How did you overcome your failures (if any) with the ARE/AXP?

So far, I’m happy to report that I’ve taken and passed two of the AREs – Practice Management and Project Management. I’m currently studying for my third test, Construction and Evaluation. One thing that’s been instrumental in keeping me focused has been the local support of the architecture community – especially the Aasociate AIA community. Recently, they’ve implemented monthly study groups where we review different topics and understand where we all are in our journey to becoming licensed. Being surrounding by people working hard toward a similar goal is a great motivator. I’d recommend to anyone studying for these rigorous exams to find others that are going through this journey and learn from one another.

What kind of firm support did you have for the licensure process?

Besides the local support of other young architects-to-be, my firm has been a great supporter through this journey. For the licensure process, Erstad Architects pays for each exam you pass on the first attempt. While it was super nerve-wracking taking my first exam, it was comforting to know that if I did pass, the fees would be reimbursed. These exams are costly, so this kind of financial support is very much appreciated. The firm also has study materials in the office, including the ARE Review Manual, practice questions, practice exams, and flash cards. We’ve even set up a difpgital folder system with resources others in my firm have found helpful. More experienced architects are always there to answer any questions, and they genuinely care about how your licensure process is going. Nothing’s more motive going than when your boss asks when your next exam is and is expecting a concrete answer – everyone here wants you to continue pushing forward!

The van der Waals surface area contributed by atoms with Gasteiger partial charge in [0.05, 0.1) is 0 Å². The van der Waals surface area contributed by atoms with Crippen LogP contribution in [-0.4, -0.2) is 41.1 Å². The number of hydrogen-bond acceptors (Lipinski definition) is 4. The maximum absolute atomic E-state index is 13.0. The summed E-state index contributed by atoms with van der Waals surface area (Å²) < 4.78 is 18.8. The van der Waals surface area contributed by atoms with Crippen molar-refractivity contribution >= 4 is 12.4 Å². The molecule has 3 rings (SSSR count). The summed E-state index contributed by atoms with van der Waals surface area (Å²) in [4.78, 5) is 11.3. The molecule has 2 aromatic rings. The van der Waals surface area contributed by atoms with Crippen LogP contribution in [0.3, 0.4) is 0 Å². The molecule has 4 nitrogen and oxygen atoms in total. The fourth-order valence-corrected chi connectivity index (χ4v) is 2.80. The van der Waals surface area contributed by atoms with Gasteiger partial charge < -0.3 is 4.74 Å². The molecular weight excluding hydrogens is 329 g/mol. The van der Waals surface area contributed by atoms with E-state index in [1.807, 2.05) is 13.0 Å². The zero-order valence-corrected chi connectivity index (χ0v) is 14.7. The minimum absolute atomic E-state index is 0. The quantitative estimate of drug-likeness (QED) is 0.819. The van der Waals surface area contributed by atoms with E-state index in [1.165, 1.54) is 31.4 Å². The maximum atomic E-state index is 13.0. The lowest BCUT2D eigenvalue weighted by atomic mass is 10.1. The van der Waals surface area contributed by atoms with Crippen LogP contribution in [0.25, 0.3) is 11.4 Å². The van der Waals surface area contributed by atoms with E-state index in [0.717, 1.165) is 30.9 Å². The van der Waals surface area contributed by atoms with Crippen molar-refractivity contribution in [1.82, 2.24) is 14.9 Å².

What is the social scene like?

Boise is a vibrant city, which was almost unexpected when I first visited. The city itself is growing rapidly as more people move there each day, bringing in cool new businesses (like a ping pong ramen place) and forcing dense growth to occur, which helps keep the city core active and interesting. There are always events happening, and a few of my favorites include the Saturdays Farmers Market, the Idaho Shakespeare Festival, and Art in the Park. What makes Boise great in my opinion are the friendly people, the Greenbelt that connects the city through an extension of parks by the river, and the access to nature right outside the city.

How did you manage to make friends the first few months?